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Frequently Asked Questions


Will I be able to receive a reference for my voluntary work?

You should be able to receive an employment reference on the basis of your work.

Can people with a health problem volunteer?
If you have a disability or health problem, you may need to consider practical issues when volunteering with organisations. Do they have accessible premises (including toilet facilities)? Does the voluntary work involve heavy lifting? Can you work flexible hours/days should your health problem be intermittent? Once you have resolved such issues, you should be able to volunteer with confidence.

Does a criminal conviction prevent me from volunteering?
Having a criminal conviction does not automatically rule you out from undertaking voluntary work. It may, however, affect your choice of voluntary work. You should be able and prepared to discuss this in confidence with any organisation you are thinking of volunteering with.

For some voluntary work, notably working with children and vulnerable adults, you will be subject to a police check. This involves checking your criminal record and the results may determine your suitability for the role you wish to take up. The majority of voluntary organisations are aware that checking criminal histories is not enough to protect children and young people, so they will insist on you providing the names and addresses of people who can provide you with references. These referees should not be friends or relatives, but employers, college tutors etc. Organisations often follow up written references with a phone call for extra security.

Will my voluntary work be covered by insurance?
All of our registered volunteers are covered by personal accident and public liability insurance. This means that should you injure yourself or someone else during the course of your voluntary work, and compensation becomes an issue, we have an insurance policy to claim against. If you are volunteering with a different voluntary organisation, you may well be also covered by their insurance policies. Some organisations provide additional cover, such as Professional Indemnity Insurance, which is particularly useful when volunteers are in Advisory roles. If you are involved in any kind of accident during your voluntary work, you must report it to the Volunteer Co-ordinator.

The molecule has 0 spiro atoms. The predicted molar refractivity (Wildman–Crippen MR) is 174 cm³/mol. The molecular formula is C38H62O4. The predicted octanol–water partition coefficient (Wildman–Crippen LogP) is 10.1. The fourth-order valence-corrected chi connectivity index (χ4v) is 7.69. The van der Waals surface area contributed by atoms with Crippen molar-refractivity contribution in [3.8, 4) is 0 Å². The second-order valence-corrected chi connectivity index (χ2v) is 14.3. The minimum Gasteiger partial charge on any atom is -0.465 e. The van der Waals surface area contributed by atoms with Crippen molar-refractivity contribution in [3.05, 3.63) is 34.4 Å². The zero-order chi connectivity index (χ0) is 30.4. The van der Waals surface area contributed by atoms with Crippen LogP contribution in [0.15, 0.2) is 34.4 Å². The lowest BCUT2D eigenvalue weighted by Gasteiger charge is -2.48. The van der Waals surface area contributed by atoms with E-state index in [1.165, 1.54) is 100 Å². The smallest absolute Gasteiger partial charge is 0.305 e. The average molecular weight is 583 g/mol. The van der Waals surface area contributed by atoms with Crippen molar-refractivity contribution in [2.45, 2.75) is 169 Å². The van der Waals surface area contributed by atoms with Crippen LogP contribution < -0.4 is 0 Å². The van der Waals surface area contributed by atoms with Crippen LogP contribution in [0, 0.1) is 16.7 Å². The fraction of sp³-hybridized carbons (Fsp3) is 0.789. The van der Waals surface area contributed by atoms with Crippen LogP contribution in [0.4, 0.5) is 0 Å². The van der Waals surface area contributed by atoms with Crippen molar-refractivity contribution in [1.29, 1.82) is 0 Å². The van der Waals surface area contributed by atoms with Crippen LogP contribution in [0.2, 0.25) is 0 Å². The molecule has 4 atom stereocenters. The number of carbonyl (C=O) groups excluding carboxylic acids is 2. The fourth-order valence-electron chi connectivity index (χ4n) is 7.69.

Will Volunteering affect my state benefits?
If you are claiming Income Support or Jobseekers Allowance, you should inform your Benefits Office of the voluntary work you do and how you can be reached if they need you. If you are claiming Jobseekers Allowance, there are no limitations on the number of hours you may volunteer, provided you remain available for paid employment and are actively seeking it. If you are claiming Incapacity Benefit or Severe Disablement Allowance, there are no restrictions on the number of hours you can volunteer.

Before you start volunteering, you should contact the Benefits Agency and inform them of;

The name/address of the organisation you will be volunteering for;
The nature of the voluntary work (brief description of the tasks involved);
When you will be starting and a rough idea of how many hours you will be giving.

Will my expenses be reimbursed?
Travelling to and from your voluntary work can be expensive and you should never be out of pocket because of a voluntary job. The Volunteer Bureau always pays travelling expenses to volunteers working on it’s own projects and we are also able to reimburse expenditure on lunch if you are working over the lunch period.

Other agencies may have different policies as regards expenses payments. Good practise, however, is to ensure that at the very least, travel expenses can be claimed by the volunteer. You should always keep the receipts for bus/train fares, or make a careful note of the mileage covered, to enable organisations to reimburse you. Some organisations may even be able to reimburse you the cost of child (or other dependent) care, if you have to pay this to allow you to do voluntary work.

Am I liable for tax on my expenses?
Volunteers who only receive reimbursement for out of pocket expenses should not pay tax on them. However, if you receive a flat-rate payment which is more money than you actually spent you may be liable to pay tax.

Is it alright to accept gifts from those I help?
Sometimes, those people who have received the support of a volunteer wish to reward them for that help. Gifts of money or other items of value may be offered, but should not be accepted. Always suggest that gifts are donated to the organisation, and make sure that you inform your supervisor. Accepting gifts or money puts an unfair expectation on the person you are helping and may make you liable for paying tax.

If I consider someone is at risk should I divulge confidential information?
If you are told information that makes you believe that someone you work with may be at risk, you should talk to your supervisor. If you feel unable to do so, please contact the volunteer co-ordinator at the Bureau, who will offer the support you feel you need. Otherwise it is vital that you are discreet and that people feel they can trust you, so please respect confidences ordianarily. Any information given to you whilst volunteering should not be passed to others or discussed outside the work setting.



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Registered Co. 2918492
Charity N
o. 1067193


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Last Modified: 2 Apr 2012